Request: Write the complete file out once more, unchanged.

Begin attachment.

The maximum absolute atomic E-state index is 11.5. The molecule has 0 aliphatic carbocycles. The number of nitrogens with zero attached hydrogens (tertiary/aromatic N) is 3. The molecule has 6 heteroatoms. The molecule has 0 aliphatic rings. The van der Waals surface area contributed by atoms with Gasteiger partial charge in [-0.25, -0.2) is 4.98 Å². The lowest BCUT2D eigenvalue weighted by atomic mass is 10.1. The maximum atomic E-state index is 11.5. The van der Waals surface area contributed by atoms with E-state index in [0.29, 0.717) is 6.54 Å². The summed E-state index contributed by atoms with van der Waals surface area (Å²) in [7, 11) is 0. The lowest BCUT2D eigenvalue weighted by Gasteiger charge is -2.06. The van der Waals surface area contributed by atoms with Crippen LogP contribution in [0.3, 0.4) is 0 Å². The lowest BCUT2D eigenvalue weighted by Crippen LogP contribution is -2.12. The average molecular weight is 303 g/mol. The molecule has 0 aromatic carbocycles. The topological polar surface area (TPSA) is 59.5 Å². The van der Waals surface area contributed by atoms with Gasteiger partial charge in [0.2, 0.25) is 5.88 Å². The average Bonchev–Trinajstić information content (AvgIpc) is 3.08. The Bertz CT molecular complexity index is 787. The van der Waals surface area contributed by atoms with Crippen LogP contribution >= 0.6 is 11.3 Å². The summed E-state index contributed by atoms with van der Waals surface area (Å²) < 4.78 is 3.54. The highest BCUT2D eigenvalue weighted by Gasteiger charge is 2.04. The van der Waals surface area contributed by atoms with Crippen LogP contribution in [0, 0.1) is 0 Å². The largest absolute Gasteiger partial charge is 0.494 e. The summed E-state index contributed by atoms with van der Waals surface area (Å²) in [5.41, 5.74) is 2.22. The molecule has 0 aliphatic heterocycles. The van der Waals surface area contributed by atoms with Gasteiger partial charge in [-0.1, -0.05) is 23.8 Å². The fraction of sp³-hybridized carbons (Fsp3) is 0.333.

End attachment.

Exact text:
The maximum absolute atomic E-state index is 11.5. The molecule has 0 aliphatic carbocycles. The number of nitrogens with zero attached hydrogens (tertiary/aromatic N) is 3. The molecule has 6 heteroatoms. The molecule has 0 aliphatic rings. The van der Waals surface area contributed by atoms with Gasteiger partial charge in [-0.25, -0.2) is 4.98 Å². The lowest BCUT2D eigenvalue weighted by atomic mass is 10.1. The maximum atomic E-state index is 11.5. The van der Waals surface area contributed by atoms with E-state index in [0.29, 0.717) is 6.54 Å². The summed E-state index contributed by atoms with van der Waals surface area (Å²) in [7, 11) is 0. The lowest BCUT2D eigenvalue weighted by Gasteiger charge is -2.06. The van der Waals surface area contributed by atoms with Crippen LogP contribution in [0.3, 0.4) is 0 Å². The lowest BCUT2D eigenvalue weighted by Crippen LogP contribution is -2.12. The average molecular weight is 303 g/mol. The molecule has 0 aromatic carbocycles. The topological polar surface area (TPSA) is 59.5 Å². The van der Waals surface area contributed by atoms with Gasteiger partial charge in [0.2, 0.25) is 5.88 Å². The average Bonchev–Trinajstić information content (AvgIpc) is 3.08. The Bertz CT molecular complexity index is 787. The van der Waals surface area contributed by atoms with Crippen LogP contribution >= 0.6 is 11.3 Å². The summed E-state index contributed by atoms with van der Waals surface area (Å²) < 4.78 is 3.54. The highest BCUT2D eigenvalue weighted by Gasteiger charge is 2.04. The van der Waals surface area contributed by atoms with Crippen LogP contribution in [0, 0.1) is 0 Å². The largest absolute Gasteiger partial charge is 0.494 e. The summed E-state index contributed by atoms with van der Waals surface area (Å²) in [5.41, 5.74) is 2.22. The molecule has 0 aliphatic heterocycles. The van der Waals surface area contributed by atoms with Gasteiger partial charge in [-0.1, -0.05) is 23.8 Å². The fraction of sp³-hybridized carbons (Fsp3) is 0.333.